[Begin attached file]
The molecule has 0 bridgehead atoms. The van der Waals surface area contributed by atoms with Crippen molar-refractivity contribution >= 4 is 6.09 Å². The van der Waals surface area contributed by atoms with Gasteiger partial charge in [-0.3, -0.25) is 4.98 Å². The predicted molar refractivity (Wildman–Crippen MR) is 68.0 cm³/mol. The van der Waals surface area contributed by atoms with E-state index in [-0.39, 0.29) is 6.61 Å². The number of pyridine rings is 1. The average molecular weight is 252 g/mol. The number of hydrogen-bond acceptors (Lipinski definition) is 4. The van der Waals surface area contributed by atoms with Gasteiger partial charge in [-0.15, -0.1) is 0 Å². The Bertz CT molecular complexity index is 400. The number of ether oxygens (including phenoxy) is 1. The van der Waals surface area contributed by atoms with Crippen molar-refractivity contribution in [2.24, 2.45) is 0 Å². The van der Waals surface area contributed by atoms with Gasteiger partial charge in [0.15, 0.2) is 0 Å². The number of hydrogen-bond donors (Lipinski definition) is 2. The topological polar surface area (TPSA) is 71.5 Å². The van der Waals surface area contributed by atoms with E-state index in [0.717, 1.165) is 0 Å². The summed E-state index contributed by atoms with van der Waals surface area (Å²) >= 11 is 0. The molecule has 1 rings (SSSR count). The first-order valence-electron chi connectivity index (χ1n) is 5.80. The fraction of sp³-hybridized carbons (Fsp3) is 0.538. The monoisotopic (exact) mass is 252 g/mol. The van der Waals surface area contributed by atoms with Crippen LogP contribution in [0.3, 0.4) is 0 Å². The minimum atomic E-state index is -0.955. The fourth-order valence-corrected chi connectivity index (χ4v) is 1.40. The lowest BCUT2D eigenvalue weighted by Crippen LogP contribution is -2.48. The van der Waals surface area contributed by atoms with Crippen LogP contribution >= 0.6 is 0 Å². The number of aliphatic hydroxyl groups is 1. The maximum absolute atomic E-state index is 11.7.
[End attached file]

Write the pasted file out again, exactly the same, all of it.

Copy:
The molecule has 0 bridgehead atoms. The van der Waals surface area contributed by atoms with Crippen molar-refractivity contribution >= 4 is 6.09 Å². The van der Waals surface area contributed by atoms with Gasteiger partial charge in [-0.3, -0.25) is 4.98 Å². The predicted molar refractivity (Wildman–Crippen MR) is 68.0 cm³/mol. The van der Waals surface area contributed by atoms with E-state index in [-0.39, 0.29) is 6.61 Å². The number of pyridine rings is 1. The average molecular weight is 252 g/mol. The number of hydrogen-bond acceptors (Lipinski definition) is 4. The van der Waals surface area contributed by atoms with Gasteiger partial charge in [-0.15, -0.1) is 0 Å². The Bertz CT molecular complexity index is 400. The number of ether oxygens (including phenoxy) is 1. The van der Waals surface area contributed by atoms with Crippen molar-refractivity contribution in [2.24, 2.45) is 0 Å². The van der Waals surface area contributed by atoms with Gasteiger partial charge in [0.15, 0.2) is 0 Å². The number of hydrogen-bond donors (Lipinski definition) is 2. The topological polar surface area (TPSA) is 71.5 Å². The van der Waals surface area contributed by atoms with E-state index in [0.717, 1.165) is 0 Å². The summed E-state index contributed by atoms with van der Waals surface area (Å²) >= 11 is 0. The molecule has 1 rings (SSSR count). The first-order valence-electron chi connectivity index (χ1n) is 5.80. The fraction of sp³-hybridized carbons (Fsp3) is 0.538. The monoisotopic (exact) mass is 252 g/mol. The van der Waals surface area contributed by atoms with Crippen LogP contribution in [0.3, 0.4) is 0 Å². The minimum atomic E-state index is -0.955. The fourth-order valence-corrected chi connectivity index (χ4v) is 1.40. The lowest BCUT2D eigenvalue weighted by Crippen LogP contribution is -2.48. The van der Waals surface area contributed by atoms with Crippen LogP contribution >= 0.6 is 0 Å². The number of aliphatic hydroxyl groups is 1. The maximum absolute atomic E-state index is 11.7.